The Nigerian Medical Association has advocated for the establishment of an intervention fund, similar to what obtains in tertiary institutions, for the improvement of health facilities in Nigeria.
The associations has also called for the setting up of a health bank to ease the problems that private medical practitioners encounter in getting credit to fund their hospitals.
President of the NMA, Dr. Francis Faduliye, stated this while speaking with State House correspondents after leading executive members of the association to pay a courtesy call on President Muhammadu Buhari at the Presidential Villa, Abuja.
“On the part of improving health generally in both the teaching hospital and federal tertiary institutions, we have called on the government to see how they can have an intervention fund, like they have done for Nigerian universities, TETFUND (Tertiary Education Trust Fund), so that we can improve the facilities.
“This point-by-point increment may not do the required effect that we want. If we have an intervention fund, we can sequentially take care all of our federal, state health institutions.”
According to Dr. Faduliye, the setting up of a health bank would add to the development of the Nigerian healthcare delivery system by providing loans at single digit interest to private medical practitioners.
He said: “we have said that it is important for government to help and ease their problems by bringing up a health bank akin to the BOI or Bank of Agriculture, where you can actually go and obtain loan with single digit interest.
“Today, if you obtain loan, you have 25% and the second month they expect you to pay back and there is nobody in the health sector that can break even on that.
“It puts a lot of pressure on them and they cannot access the loan, but if you have the health bank, I’m very sure that they can obtain it and they will have a moratorium.
“We have advocated for a 10-year moratorium for them to pay back so that we can improve the facilities and the practice of health, especially in the private sector.
“As it is, we should know that it is the private sector that can actually improve the health ratings in this country because they constitute a large number of groups of medical and dental practitioners that treat our patients.”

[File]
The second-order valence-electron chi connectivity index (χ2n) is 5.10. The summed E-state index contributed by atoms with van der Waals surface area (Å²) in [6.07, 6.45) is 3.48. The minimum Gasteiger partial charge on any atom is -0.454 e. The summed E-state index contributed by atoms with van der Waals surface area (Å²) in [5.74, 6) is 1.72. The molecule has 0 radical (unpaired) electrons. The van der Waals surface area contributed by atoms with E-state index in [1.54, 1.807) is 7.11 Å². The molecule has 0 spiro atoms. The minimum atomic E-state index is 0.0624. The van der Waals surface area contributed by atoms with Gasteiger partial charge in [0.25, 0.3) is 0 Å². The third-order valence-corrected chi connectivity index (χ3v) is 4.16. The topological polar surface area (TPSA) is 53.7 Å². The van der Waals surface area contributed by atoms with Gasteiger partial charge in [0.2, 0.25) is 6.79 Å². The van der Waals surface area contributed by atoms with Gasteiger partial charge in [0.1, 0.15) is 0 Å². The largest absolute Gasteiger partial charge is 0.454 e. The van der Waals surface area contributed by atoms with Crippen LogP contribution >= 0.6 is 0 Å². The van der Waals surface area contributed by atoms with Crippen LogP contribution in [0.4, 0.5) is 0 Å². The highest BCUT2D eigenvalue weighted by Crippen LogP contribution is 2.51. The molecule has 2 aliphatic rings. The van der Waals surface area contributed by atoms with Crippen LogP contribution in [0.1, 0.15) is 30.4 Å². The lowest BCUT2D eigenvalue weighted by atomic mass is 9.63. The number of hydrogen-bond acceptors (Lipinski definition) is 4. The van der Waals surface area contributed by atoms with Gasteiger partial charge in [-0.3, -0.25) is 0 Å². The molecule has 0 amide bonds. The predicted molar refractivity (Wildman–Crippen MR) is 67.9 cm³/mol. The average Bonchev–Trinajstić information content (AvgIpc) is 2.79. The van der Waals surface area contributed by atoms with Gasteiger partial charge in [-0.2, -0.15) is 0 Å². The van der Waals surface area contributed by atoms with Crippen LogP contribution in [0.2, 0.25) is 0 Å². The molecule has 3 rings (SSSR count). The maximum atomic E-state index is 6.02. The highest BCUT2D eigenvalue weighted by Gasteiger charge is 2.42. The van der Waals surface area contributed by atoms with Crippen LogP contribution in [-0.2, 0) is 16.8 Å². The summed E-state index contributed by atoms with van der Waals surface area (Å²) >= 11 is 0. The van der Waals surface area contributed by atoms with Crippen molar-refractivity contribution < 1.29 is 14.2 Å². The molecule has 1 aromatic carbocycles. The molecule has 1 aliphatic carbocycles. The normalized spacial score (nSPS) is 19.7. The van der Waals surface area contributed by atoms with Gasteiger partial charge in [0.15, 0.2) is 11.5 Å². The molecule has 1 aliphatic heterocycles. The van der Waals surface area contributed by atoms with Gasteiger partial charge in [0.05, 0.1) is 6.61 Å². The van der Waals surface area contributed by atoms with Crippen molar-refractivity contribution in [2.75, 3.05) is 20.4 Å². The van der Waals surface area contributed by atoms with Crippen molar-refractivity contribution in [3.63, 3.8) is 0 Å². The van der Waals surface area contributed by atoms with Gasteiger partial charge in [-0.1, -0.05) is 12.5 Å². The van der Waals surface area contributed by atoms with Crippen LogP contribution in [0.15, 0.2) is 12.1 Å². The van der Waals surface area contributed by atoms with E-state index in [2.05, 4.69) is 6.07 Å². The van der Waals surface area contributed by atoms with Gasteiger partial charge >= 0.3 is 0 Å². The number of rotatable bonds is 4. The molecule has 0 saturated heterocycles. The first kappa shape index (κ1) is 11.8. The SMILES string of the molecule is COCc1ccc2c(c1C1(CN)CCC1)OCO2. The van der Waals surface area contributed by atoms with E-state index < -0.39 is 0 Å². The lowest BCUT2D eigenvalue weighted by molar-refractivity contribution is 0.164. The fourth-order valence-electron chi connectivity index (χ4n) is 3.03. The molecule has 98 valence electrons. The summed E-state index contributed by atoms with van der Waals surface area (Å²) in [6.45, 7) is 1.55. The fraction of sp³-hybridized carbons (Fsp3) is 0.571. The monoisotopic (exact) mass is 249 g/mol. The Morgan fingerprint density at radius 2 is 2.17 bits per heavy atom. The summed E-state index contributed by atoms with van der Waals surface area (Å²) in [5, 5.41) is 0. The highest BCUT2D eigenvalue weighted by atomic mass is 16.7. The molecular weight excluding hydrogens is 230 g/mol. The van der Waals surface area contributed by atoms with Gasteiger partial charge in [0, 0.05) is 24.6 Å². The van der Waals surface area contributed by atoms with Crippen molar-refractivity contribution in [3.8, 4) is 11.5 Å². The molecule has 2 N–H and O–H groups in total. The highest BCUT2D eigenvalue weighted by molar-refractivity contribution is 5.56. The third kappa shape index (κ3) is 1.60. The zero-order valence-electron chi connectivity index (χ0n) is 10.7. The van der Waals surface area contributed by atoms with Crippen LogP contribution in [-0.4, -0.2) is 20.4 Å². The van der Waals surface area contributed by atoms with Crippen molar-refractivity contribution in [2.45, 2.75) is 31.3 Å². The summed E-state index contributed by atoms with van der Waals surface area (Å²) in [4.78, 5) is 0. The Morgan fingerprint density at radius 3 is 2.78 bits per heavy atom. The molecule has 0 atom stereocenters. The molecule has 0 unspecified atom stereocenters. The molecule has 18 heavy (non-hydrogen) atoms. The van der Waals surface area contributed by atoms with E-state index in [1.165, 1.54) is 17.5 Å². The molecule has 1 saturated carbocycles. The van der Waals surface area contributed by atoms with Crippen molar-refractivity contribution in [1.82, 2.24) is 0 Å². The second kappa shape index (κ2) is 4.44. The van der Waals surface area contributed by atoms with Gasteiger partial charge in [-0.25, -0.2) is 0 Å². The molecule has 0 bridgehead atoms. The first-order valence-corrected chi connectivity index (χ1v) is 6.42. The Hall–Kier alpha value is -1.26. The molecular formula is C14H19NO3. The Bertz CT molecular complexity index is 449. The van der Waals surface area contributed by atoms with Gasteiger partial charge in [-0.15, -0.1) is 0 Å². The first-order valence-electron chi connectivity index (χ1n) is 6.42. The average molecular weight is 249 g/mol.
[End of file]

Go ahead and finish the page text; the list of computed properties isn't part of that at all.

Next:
On primary healthcare delivery in Nigeria, Faduliye urged state governments to show more interest in funding the programme, stating that the NMA is “not satisfied with the progress made at the primary healthcare centres.”
According to him, the federal government has built facilities at the primary health centres, but the state governments have the responsibility of employing staff at the facilities.
“We have not been able to have compliment of staff in those places and that is why we have suggested to the president that we should look at ways of encouraging the states to employ medical personnel and other health professionals so that we can properly staff the primary health centres.
“At the primary health centres, we need to take cognizance of health education, you need to take cognizance of hygiene, nutrition; and you need medical personnel to be in those places to discuss with the people at that level.
“But when you don’t have staff, they are as much as having big edifices, which the federal government done and which we appreciated, but we need others to compliment it so that we can have it working effectively for the benefit of our people.”
Dr. Faduliye also said that the NMA would monitor the expenditure of the one percent allocated to primary healthcare in the 2018 Budget from the Consolidated Revenue Fund.
Dr. Faduliye said the issues that cause crises in the sector were being addressed because the professional associations in the health sector were closing rank.
“All those things that have been causing disharmony have been discussed amongst ourselves and we are working as one body.
“You can see that in the last few years, there has been a large level of stability. We have had one or two strikes here and there, but not on a large scale. But those ones are local strikes.”
However, he stated that there might be an imminent strike because of the failure of the federal government to pay doctors under its employment the corrected salary scale.
“Those of us who work with the federal government have since 2014 been advocating for the payment of the corrected salary scale. It has not been done.
“We have painstakingly discussed with government agencies and we are supposed to have gone on strike.
“The last time we met with the president, he told us that we should dialogue more and we promised him and we have kept faith.
“We reminded him that even with that if he does not come into the impending crisis, in fact we will have a strike action because of the laxity of some of our agencies.
“But we can assure you that we are doing everything with the government and the president to ensure that we don’t go on strike.”
He said it would be attended by Conference of African National Medical Associations, CANMA and the Commonwealth Medical Association.
According to him, the Commonwealth Medical Association General Assembly will, for the first time in history, elect a Nigerian as its president.